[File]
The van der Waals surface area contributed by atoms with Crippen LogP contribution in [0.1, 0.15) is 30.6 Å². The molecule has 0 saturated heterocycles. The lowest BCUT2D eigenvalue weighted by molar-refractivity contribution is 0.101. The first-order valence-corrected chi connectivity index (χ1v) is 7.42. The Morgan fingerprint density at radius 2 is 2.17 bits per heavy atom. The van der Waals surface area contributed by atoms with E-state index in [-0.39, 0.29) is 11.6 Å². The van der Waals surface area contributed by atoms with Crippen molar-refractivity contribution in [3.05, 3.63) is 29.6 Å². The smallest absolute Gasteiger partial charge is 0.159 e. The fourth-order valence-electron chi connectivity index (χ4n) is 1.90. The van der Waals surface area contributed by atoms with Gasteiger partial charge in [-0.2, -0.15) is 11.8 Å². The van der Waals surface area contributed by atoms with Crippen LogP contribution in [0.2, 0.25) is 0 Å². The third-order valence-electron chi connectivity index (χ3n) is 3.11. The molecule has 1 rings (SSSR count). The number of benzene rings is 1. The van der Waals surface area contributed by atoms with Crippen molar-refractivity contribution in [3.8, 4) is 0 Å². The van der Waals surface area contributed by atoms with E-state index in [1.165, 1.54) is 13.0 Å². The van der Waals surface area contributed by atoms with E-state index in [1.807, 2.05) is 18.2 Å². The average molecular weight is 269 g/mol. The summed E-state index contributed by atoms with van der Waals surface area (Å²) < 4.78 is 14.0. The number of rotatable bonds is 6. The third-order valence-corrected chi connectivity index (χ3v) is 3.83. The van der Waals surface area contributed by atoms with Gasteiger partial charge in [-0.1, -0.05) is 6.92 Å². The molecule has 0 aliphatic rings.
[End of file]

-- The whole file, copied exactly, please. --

The van der Waals surface area contributed by atoms with Crippen LogP contribution in [0.1, 0.15) is 30.6 Å². The molecule has 0 saturated heterocycles. The lowest BCUT2D eigenvalue weighted by molar-refractivity contribution is 0.101. The first-order valence-corrected chi connectivity index (χ1v) is 7.42. The Morgan fingerprint density at radius 2 is 2.17 bits per heavy atom. The van der Waals surface area contributed by atoms with E-state index in [-0.39, 0.29) is 11.6 Å². The van der Waals surface area contributed by atoms with Crippen molar-refractivity contribution in [3.05, 3.63) is 29.6 Å². The smallest absolute Gasteiger partial charge is 0.159 e. The fourth-order valence-electron chi connectivity index (χ4n) is 1.90. The van der Waals surface area contributed by atoms with Gasteiger partial charge in [-0.2, -0.15) is 11.8 Å². The van der Waals surface area contributed by atoms with Crippen LogP contribution in [0.2, 0.25) is 0 Å². The third-order valence-electron chi connectivity index (χ3n) is 3.11. The molecule has 1 rings (SSSR count). The number of benzene rings is 1. The van der Waals surface area contributed by atoms with Crippen molar-refractivity contribution in [3.8, 4) is 0 Å². The van der Waals surface area contributed by atoms with E-state index in [1.165, 1.54) is 13.0 Å². The van der Waals surface area contributed by atoms with E-state index in [1.807, 2.05) is 18.2 Å². The average molecular weight is 269 g/mol. The summed E-state index contributed by atoms with van der Waals surface area (Å²) < 4.78 is 14.0. The number of rotatable bonds is 6. The third-order valence-corrected chi connectivity index (χ3v) is 3.83. The van der Waals surface area contributed by atoms with Gasteiger partial charge in [-0.1, -0.05) is 6.92 Å². The molecule has 0 aliphatic rings.